The data explosion leaves us with unexplored talking points.  For example, the Kaiser Family Foundation recently published the average annual cost of health care per citizen and created a country-by-country comparison.  Should information such as this stand at face value or should there be a deeper probe into the numbers themselves and in the causes for those numbers?  Of course, this is too difficult to do, especially in light of all the policy-related data that is generated.  So, what do policy makers really know?  Is data used to support biases or encourage debate?  The later process should temper biases.  Yet, decision-making biases are rarely challenged.

  1. Probe leadership positioning

The leadership role of policy makers must questioned.  The activities we see in Washington seem to be about the exercise of authority, not about leadership.  True leadership is built on mobilizing people to address tough issues.  Health care is one of those tough issues.  Policy makers defend positions but no not engage in deliberation that leads to problem solving.  We need to face the reality of the health care predicament in order to get to the root of the value proposition offered in the health care business model.  It seems to be an impossible task given the poor leadership throughout Washington.  Does it need to be this way?

Jack Militello,

University of St. Thomas Center for Innovation in the Business of Health Care.


Health Care Can Learn from Other Business Models


The U.S. health care market, $3.2 trillion in 2015 (17.8% of GDP), is so complex and encumbered by multitudes of regulations, standards, payers, providers, and programs that it begs the question, can it learn something from other markets and businesses? Conventional wisdom on the part of health care leaders is that it likely would not.  People may be exhausted with the failure of the health care debate to move forward.  The frustration may be accompanied with the hope that health care’s 100-year-old business model will soon be positively disrupted by some emerging technology.  This denotes the failure of consensus building by our elected officials and leaders of our health care institutions.  Is it worth re-trying the dialogue, perhaps under different conditions?  Following are some thoughts built on the reopening the health care policy discussion.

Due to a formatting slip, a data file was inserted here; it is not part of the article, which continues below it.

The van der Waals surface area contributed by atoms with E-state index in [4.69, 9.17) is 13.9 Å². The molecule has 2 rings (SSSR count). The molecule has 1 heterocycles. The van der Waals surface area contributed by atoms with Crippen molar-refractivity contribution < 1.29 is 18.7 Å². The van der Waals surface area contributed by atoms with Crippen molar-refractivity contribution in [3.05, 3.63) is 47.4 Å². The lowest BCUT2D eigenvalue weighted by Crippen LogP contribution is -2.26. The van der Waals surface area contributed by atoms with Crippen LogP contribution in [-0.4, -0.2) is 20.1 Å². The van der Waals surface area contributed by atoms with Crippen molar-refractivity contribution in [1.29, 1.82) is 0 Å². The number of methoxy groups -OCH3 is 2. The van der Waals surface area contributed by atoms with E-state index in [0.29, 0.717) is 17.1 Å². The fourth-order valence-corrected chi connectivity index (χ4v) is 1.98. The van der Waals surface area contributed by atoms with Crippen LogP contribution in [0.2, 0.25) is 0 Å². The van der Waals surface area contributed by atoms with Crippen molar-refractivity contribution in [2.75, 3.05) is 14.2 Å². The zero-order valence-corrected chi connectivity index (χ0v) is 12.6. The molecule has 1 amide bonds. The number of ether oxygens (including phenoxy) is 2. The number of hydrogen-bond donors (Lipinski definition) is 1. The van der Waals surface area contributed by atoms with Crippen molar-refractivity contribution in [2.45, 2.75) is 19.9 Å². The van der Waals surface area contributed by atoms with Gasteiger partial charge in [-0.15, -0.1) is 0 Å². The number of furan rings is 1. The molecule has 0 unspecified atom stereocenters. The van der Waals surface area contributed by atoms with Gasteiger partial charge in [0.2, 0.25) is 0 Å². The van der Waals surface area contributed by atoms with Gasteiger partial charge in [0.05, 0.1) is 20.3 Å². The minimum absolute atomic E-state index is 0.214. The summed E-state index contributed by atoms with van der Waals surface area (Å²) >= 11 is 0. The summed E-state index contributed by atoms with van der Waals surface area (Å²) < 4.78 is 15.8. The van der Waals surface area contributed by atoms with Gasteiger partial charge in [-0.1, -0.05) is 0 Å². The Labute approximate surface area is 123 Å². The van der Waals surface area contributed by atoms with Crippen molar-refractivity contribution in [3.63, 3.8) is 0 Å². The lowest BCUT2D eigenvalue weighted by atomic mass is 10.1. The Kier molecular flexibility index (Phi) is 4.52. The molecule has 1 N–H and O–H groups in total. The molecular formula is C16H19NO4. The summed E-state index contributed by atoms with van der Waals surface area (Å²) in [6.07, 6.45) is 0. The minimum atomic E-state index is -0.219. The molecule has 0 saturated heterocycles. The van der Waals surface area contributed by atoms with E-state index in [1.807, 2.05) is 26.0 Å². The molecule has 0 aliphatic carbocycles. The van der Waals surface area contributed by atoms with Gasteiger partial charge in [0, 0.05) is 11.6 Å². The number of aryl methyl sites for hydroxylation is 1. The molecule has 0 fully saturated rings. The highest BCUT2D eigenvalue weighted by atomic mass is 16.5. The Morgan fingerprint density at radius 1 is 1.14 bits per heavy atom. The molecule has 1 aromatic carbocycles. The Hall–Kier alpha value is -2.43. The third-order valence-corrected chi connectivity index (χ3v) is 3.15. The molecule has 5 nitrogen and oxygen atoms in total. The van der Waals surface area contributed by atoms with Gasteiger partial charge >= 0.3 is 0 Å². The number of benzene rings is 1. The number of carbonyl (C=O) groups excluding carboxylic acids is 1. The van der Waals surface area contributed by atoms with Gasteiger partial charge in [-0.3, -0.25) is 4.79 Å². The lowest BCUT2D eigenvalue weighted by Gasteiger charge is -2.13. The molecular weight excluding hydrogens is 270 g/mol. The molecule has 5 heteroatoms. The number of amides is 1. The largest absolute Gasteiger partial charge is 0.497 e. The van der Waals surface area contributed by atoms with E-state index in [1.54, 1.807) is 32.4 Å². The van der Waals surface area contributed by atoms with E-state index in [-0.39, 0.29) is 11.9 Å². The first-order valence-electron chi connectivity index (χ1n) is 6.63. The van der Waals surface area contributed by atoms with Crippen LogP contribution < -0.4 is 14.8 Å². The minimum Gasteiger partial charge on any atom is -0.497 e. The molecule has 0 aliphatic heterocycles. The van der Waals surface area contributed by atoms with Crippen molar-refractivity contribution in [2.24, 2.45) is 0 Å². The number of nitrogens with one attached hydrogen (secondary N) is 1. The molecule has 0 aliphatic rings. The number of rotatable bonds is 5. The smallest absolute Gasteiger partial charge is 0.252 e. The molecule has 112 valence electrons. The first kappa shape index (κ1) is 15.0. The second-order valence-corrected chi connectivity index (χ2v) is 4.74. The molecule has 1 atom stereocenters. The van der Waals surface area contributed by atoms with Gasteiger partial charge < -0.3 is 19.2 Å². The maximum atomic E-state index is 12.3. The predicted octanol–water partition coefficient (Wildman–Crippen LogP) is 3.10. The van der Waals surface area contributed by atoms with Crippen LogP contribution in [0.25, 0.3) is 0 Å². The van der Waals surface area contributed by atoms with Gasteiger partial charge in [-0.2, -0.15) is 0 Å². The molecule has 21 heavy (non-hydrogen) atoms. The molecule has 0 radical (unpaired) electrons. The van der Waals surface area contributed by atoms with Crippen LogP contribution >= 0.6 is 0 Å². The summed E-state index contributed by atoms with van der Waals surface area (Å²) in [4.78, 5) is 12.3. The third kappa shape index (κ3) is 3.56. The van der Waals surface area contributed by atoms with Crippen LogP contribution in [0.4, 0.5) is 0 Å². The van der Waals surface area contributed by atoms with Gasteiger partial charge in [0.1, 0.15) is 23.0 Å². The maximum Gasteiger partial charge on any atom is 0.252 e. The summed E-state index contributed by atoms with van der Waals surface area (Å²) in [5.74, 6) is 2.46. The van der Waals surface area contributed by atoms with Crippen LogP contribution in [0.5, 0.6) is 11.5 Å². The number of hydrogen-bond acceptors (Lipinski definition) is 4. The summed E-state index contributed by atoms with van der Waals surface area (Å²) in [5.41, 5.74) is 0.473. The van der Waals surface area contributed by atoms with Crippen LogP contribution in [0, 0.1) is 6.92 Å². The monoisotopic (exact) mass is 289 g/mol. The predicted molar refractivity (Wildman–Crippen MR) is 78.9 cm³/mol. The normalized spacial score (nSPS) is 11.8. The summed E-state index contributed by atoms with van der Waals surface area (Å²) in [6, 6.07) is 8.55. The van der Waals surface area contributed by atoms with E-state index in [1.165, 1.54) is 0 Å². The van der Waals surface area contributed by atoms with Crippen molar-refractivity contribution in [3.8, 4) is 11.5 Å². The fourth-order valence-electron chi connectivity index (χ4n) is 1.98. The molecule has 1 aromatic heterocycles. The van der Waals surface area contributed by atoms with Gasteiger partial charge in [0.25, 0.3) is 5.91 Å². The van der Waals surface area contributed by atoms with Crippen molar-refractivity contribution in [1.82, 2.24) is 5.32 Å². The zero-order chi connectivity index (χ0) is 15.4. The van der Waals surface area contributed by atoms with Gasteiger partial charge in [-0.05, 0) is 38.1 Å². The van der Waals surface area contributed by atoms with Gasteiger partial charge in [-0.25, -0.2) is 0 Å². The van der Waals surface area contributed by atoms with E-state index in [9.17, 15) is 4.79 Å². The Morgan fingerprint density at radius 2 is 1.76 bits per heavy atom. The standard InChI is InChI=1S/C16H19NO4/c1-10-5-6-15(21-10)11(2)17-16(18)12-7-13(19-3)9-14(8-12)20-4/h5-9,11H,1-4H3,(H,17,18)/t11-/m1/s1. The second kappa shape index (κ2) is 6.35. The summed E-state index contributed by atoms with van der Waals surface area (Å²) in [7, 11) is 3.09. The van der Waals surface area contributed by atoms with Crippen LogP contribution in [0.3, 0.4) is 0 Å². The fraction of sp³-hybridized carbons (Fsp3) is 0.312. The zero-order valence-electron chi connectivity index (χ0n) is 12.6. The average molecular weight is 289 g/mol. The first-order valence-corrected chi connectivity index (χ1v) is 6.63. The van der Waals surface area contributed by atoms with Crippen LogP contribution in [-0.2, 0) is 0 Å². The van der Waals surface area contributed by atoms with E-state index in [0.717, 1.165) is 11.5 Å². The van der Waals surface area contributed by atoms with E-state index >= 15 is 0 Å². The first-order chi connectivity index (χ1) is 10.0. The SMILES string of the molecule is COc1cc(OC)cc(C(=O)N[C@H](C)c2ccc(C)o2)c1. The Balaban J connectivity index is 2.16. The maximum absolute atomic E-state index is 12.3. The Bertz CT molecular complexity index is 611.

1. Domain development – The Twin Cities is renowned for the development of domains, i.e. organizational initiatives, which assist its citizens, corporations, and government to facilitate decision making across a spectrum of interests not readily addressed by traditional groups. The Citizens League, the Keystone Club, and the Downtown Council are examples of domains that influence decision-making that affects our local community by providing insight and perspective.  Is it possible to have a health care council that focuses on our local and regional needs, and common good?  Would such a council bring perspective to the needs of patients of all types and resources relative to the range of services available?  This council would not be a policy making body.  Rather it would provide a non-partisan, non-political format to provide thought leadership on health care issues.
  2. Participation – We have a number of programs that require participation such as drivers licensing, social security, property taxes, etc. Why is participation in the funding of health care (the mandate) considered such an intrusion by the government? How can a market function if its customers can elect not to participate until they need services and their expectation is that the cost will be as if they contributed all along? What is the role of government as a primary insurer of those most vulnerable to health care access problems? Minnesota’s health care insured market is in sharp decline, dropping from 293,000 enrolled in 2014 to 190,000 enrolled in 2017.  Are there any new models that address the participation issue?